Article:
France is not known today for its vigorous support of free markets, and yet it was France that gave the world the term most used by advocates of free trade: laissez-faire. The development of modern economics included many famous French writers. Among them was the famous classical school economist and Adam Smith enthusiast Jean-Baptiste Say (1767–1832).

Say was born in Lyons. He was well educated in schools there, then sent by his father to London for two years to study business practices. He rejoined his family in 1787 at their new home in Paris. There, he worked for an insurance company run by Etienne Claviere, who played an important role in the French Revolution that eventually cost him his life. Say was luckier. His marriage in 1793 exempted him from France’s universal conscription laws. Just prior to his marriage, he did serve briefly in a volunteer battalion, but after marrying he was never again involved with the military. Say first began writing for public consumption during this period of unrest and war, 1789–95. His initial work was a pamphlet on press freedom published in 1789. It had little immediate influence.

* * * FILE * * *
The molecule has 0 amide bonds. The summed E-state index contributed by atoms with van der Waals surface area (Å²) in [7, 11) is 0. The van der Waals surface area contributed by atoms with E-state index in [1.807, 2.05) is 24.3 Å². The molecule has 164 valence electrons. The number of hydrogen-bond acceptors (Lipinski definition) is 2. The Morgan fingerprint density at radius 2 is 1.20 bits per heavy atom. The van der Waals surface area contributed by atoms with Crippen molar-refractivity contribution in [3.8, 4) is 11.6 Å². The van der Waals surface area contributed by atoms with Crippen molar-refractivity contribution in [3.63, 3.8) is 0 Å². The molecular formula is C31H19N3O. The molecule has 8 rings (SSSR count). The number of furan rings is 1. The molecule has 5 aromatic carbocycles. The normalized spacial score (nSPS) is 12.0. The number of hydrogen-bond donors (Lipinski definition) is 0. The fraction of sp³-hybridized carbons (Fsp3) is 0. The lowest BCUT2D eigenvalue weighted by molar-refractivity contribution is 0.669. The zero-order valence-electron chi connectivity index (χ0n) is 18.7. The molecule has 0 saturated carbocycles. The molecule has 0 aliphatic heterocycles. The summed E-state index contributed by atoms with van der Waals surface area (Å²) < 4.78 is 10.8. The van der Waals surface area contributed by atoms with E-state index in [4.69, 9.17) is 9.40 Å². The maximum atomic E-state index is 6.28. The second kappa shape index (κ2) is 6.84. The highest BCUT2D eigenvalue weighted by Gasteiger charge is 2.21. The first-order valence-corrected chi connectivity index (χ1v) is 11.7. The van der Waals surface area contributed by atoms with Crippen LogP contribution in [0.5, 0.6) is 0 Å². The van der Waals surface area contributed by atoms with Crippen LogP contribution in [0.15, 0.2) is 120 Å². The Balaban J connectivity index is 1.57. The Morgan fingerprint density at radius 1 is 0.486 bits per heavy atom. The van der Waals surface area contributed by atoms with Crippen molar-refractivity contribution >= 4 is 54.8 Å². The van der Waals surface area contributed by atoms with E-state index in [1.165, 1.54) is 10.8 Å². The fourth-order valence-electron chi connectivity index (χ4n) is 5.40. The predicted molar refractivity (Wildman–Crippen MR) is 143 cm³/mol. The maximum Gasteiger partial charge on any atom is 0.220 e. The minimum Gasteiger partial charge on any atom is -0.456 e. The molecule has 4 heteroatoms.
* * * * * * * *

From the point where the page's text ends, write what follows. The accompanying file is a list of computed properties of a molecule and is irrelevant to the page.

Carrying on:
Say retreated to the countryside during the height of Robespierre’s revolutionary terror, becoming part owner and co-editor of a new philosophical journal, Decade philosophique, litteraire et politique . He managed to avoid any serious negative consequences from the revolutionary period’s late, murderous frenzy. His first book, Olbie, was published in 1800 and addressed the question: “What are the means of establishing moral behavior among a people?” Readers can see in this work the sort of moral arguments that infused early writing in political economy and the germ of Say’s famous A Treatise on Political Economy. But his first foray into political economy was not well timed.